Since the singers had to carry this through, few words about them. Brian Cummings' voice has improved greatly; at his La Didone's outing as Iarbo, he often seemed unsure if he was really a countertenor, now it's a much smoother vocal ride, with some funny runs, but really nice sound. He still has a particular way of moving on stage; his trademark hops were especially endearing when the couple was at the young age/early stages of courtship. Elizabeth Barber was vocally underpowered at first; she improved as the show went on, but she expressed herself well enough, not just with the vocals. Blending in duets was a mixed business, but in the end- where it mattered- it was really good.
For the mini orchestra, I have nothing but high fives: most importantly, the three players managed to stay focused, crunching out repeating patterns of music.. even had a bit of fun in places- at the movement accompanying the couple's quarrel, the hitherto impeccably Baroque violin suddenly broke out into blue grassy mode.
The staging was sparse but very ingenious- the same silk sheet made for the bed and the baby, the flower vase told stories about my way/your way issues of cohabiting together, the collapsed wall of the little house made a very sad flower patch - and a grave?- but it was just enough to express a lot of things on a budget, and, methinks, without great compromises.
The projected titles also made sense to me, though people sitting behind me found them confusing. The common surtitle scheme in opera houses works by having most if not all the words simply translated, and the Ground's loosely connected words projected on screen may take getting used to. The brochure handed out was certainly made a on a cheap, and with a tipsy editor, but I only opened it at the beginning. In this production the link between the sung text and the story was tenuous anyway, and it made no sense to be rustling pages.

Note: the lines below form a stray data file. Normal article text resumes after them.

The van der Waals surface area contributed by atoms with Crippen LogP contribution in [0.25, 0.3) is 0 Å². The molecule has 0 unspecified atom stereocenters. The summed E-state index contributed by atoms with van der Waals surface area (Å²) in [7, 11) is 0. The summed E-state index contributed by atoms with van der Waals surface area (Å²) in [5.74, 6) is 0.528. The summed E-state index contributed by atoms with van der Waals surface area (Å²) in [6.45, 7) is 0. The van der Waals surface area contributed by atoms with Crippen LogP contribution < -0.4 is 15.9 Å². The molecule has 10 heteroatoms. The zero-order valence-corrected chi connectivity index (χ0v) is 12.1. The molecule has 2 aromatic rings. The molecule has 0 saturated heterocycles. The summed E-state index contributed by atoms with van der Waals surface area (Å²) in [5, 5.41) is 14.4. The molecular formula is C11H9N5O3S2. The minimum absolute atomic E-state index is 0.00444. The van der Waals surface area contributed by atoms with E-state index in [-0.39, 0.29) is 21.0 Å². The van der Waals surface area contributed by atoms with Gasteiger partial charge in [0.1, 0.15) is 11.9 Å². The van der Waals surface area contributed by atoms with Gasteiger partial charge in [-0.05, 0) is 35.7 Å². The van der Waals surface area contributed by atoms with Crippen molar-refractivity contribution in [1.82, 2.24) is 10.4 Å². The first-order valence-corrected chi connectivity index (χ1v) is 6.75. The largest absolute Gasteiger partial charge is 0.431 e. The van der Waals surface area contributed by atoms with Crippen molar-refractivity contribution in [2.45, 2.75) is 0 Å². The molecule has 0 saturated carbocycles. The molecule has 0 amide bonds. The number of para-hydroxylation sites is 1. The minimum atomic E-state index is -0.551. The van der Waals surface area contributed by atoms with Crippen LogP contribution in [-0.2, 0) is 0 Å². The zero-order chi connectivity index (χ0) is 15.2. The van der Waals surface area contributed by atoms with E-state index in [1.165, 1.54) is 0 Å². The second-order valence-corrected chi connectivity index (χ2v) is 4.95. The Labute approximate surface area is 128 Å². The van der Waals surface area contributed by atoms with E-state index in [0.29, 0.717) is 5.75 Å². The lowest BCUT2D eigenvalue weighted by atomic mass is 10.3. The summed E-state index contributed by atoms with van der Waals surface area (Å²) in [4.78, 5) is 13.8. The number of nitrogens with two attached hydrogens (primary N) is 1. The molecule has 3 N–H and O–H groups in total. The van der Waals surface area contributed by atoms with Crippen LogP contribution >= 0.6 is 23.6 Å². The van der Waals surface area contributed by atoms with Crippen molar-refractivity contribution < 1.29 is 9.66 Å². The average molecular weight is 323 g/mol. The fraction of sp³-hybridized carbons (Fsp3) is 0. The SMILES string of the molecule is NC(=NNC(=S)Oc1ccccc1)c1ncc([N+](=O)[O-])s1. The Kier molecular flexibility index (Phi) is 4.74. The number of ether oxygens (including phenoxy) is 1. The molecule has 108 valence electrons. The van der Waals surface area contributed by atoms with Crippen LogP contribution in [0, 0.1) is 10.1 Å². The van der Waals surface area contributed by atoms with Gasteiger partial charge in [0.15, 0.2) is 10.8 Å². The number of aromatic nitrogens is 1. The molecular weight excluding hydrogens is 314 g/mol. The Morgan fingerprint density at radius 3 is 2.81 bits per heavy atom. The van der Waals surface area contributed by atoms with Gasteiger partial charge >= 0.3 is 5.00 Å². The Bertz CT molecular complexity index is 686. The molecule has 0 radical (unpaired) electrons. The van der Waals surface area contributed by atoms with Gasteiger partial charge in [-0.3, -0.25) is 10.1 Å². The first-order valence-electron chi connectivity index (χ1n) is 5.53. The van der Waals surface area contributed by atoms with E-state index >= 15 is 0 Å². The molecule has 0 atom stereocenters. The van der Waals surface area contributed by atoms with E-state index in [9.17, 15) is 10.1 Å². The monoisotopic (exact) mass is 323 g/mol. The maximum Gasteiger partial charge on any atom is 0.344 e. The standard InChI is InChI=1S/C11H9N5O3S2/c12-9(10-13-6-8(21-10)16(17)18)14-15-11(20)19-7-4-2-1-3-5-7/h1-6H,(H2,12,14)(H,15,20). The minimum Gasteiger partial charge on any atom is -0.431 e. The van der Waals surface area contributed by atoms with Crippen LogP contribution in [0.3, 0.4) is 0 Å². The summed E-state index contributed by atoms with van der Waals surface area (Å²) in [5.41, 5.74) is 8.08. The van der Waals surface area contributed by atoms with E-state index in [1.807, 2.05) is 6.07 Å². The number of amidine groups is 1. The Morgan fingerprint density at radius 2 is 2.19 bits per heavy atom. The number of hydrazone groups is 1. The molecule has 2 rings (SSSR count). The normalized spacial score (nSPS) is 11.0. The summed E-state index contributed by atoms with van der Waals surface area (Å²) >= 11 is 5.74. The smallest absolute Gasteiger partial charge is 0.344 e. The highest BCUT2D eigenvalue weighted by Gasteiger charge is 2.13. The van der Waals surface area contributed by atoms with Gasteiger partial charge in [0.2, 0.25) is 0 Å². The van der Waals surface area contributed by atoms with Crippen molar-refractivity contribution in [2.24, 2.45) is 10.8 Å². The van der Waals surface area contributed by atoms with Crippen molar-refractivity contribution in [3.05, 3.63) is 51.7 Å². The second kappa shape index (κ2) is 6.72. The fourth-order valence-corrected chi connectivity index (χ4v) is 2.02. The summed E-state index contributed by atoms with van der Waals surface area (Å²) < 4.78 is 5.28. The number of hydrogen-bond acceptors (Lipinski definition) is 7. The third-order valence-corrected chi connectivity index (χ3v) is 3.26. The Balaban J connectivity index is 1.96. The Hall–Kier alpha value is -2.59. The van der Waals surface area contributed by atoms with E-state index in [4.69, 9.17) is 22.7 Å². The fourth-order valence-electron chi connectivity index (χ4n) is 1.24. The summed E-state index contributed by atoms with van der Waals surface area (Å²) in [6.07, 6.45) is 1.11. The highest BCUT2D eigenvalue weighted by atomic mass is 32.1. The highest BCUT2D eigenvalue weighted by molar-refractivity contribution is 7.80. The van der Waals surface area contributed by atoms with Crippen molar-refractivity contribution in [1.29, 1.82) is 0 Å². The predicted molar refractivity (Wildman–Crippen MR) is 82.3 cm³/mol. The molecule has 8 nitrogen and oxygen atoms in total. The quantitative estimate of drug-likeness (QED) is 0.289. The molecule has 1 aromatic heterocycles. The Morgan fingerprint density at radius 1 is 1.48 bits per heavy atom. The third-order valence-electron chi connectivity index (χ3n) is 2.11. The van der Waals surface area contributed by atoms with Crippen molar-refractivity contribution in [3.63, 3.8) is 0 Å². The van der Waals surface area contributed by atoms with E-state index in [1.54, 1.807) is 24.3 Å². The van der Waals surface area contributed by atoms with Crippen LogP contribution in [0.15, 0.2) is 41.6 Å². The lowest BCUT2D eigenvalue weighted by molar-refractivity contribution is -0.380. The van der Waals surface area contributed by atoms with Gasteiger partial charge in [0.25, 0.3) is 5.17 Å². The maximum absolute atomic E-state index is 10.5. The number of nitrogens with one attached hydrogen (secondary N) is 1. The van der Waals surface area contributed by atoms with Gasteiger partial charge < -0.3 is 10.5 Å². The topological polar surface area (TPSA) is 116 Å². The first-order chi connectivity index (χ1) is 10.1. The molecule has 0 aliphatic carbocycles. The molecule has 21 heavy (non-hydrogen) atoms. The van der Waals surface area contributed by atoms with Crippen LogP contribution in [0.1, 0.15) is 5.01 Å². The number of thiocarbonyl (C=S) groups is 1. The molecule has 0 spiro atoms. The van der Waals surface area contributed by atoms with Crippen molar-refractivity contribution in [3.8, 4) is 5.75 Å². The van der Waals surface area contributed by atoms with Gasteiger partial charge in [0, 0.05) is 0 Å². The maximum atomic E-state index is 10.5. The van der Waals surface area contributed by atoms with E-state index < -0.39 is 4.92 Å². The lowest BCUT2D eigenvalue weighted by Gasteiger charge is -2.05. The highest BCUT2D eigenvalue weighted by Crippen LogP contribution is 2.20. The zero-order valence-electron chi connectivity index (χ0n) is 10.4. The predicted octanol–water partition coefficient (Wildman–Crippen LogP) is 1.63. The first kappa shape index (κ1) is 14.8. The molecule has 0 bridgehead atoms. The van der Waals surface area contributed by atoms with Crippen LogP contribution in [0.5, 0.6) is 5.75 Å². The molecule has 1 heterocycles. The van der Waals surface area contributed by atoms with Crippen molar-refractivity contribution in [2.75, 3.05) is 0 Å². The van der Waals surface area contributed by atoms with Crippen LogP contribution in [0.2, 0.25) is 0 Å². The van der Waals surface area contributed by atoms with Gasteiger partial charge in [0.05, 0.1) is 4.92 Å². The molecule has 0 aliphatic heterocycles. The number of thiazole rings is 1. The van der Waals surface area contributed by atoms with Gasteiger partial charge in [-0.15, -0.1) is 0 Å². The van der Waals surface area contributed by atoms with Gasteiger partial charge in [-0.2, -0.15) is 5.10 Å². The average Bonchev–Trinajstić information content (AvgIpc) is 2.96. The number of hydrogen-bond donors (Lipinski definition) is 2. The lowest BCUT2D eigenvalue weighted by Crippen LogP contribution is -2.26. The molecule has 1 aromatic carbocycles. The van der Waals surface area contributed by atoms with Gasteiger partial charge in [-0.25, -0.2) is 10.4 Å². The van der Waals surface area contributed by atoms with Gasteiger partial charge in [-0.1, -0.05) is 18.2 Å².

What actually surprised me was how I engaged in the story I became. From the first signs of baby onward, it felt like a connected, coherent and really emotional tale. The ending was perfect.
Pitsy the Monkey got little bored with Part I, but emerged at the break- which was, in a new fashion, accompanied by music and used to change the "scenery" (i.e. move the tealights):

and he absorbed Part II wistfully. Kipling Monkeys are tough to please, and this was a good sign.
And all this wonder from patchwork of music that, other than Monteverdi, I barely knew- Merula is the author of a piece called La Monica, and I like to see my name used for noble musical purposes, but that's all I heard of him so far.
I have high hopes for AOT. I hope staging of madrigals catches on! I would love to see few chosen pieces by Gesualdo presented with some smart stage business. My super favourites in the madrigal field, La Venexiana, got slugged recently for "sameness of mood" at their concert. Inventive stagings like Ground could help with easier digestion of not just madrigals... but I think early Baroque/Renaissance music lends itself beautifully to this treatment.

Monday, September 10, 2007

F is for a Fantastic Finnish Festival

My goodness, this is too good.
Is Finland the coolest place on Earth or what? I mean, the Finns seem to get it all: they brought us Nokia, and they care deeply about the things I happen to care deeply about: classical music, and music in general - and ski jumping. And they have such great, unique events- like this one: the Annual Air Guitar Festival.